OPEC production and imports to the U.S are up as this column is prepared for publication. The Commodity Market, which determines the price of world oil, would have a trading range breakout if Iranian gunboats break the isolation of Qatar and engage the U.S. Persian Gulf naval capability. However, such incidents would move traders for hours only.

Natural gas prices should continue to move upward as risk hedging begins to focus on buying gas and selling crude.  This is a contract which oil price risk is hedged
A laying of the risk of crude oil price declines with a simultaneous buying of natural gas.

Natural gas storage favors San Juan natural gas producers in the winter months ahead. This stimulates a regional Texas offset with new Eagle Ford dry gas promotion.
Lithium prices have sharply declined mainly because of South Korean mining production and investments. This explains the stock market and Tesla Motors. Tesla may not need its mining investment in Nevada to lower the cost of the battery pack.
This shift to downstream concentration which will re-start statewide competition for expanded facilities to relieve its Fremont, California plant. New Mexico economic development competed with three states to capture the giga-factory in Nevada. A second chance for Santa Fe to win in a second round? “

Dr. Daniel Fine: OPEC oil and ours, who wins? Daily Times 10/29/16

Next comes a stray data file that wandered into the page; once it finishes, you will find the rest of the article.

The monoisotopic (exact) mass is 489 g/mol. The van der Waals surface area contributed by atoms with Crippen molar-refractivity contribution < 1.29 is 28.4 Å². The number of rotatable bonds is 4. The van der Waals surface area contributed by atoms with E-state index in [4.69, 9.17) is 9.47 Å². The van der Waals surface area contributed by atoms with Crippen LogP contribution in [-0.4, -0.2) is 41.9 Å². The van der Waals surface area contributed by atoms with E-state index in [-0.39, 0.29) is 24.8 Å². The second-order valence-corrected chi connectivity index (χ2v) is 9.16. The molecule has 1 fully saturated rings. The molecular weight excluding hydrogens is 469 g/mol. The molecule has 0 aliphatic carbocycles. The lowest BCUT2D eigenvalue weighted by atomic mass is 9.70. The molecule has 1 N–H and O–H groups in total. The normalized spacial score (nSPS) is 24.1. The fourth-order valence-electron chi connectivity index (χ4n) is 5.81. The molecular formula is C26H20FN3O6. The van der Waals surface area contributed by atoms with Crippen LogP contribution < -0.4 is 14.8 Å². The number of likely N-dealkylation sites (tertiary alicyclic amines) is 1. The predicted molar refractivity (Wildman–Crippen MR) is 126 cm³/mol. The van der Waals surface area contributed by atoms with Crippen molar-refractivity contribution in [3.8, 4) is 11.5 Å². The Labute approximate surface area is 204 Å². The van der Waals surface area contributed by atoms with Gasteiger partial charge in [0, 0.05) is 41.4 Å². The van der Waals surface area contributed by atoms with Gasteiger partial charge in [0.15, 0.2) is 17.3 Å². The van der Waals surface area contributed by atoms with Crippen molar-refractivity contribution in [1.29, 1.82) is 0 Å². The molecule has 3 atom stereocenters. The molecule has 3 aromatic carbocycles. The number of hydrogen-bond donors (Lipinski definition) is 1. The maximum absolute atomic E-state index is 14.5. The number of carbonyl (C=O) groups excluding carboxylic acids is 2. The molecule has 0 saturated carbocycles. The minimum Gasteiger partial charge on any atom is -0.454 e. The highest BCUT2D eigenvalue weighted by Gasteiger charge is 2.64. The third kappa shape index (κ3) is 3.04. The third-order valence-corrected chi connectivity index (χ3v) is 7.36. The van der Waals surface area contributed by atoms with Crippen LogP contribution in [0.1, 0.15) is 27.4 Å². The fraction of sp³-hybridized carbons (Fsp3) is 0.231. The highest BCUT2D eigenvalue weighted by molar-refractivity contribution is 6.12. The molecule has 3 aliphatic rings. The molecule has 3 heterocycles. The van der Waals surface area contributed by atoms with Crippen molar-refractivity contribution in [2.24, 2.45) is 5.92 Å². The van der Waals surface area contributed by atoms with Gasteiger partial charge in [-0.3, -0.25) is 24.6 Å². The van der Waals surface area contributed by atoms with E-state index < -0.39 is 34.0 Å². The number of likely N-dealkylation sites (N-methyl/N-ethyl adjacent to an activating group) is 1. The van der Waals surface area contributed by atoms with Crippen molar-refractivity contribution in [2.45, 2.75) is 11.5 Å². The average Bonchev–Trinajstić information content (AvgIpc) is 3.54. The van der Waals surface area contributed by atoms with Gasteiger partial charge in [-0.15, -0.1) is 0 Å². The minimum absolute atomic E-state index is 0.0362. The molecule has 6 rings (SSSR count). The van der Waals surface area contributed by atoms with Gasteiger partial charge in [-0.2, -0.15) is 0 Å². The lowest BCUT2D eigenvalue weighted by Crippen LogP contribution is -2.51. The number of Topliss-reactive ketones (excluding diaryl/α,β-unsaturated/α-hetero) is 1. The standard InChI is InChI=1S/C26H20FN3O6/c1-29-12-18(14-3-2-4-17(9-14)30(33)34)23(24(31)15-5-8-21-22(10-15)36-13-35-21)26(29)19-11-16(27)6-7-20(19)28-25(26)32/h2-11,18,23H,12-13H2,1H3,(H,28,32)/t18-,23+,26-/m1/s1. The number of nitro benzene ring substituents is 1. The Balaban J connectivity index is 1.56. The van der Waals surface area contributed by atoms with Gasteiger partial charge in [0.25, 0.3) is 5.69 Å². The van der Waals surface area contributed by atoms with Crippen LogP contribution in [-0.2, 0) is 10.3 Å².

The full article is here->  http://www.daily-times.com/story/opinion/columnists/2016/10/29/fine-opec-oil-and-ours-who-wins/92440428/

This is an excerpt of the article ”

Has the oil price and market share war ended with a Saudi Arabian win?  Or, as some fund managers and speculators argue, has Midland won? We are now in a trading range high of $50 per barrel for West Texas Intermediate.

Looking back two years, Wall Street, the oil and gas industry and its trade associations got it all wrong. I was a minority of one in New Mexico with my OPEC analysis of a low of $23 to $28 per barrel which was realized earlier this year.  Once again there is triumphalism and  hubris about winning the war against OPEC.

What is it all about?  If OPEC agrees to freeze production at August output that would put OPEC between 32.5 and 33 million barrels per day. In 2013,  OPEC was below 30 million.   If they “freeze” it will be at 2.5 million more than early 2014 while our production had dropped almost 1.5 million.

In other words,  OPEC oil expanded its market share and more significantly has displaced our oil here at home in the American market by nearly one million barrels per barrel.  This is a double win for OPEC and Saudi Arabia:  more of their oil imported into our market and fewer barrels of our oil produced, which is the loss of rigs and jobs and a painful downturn.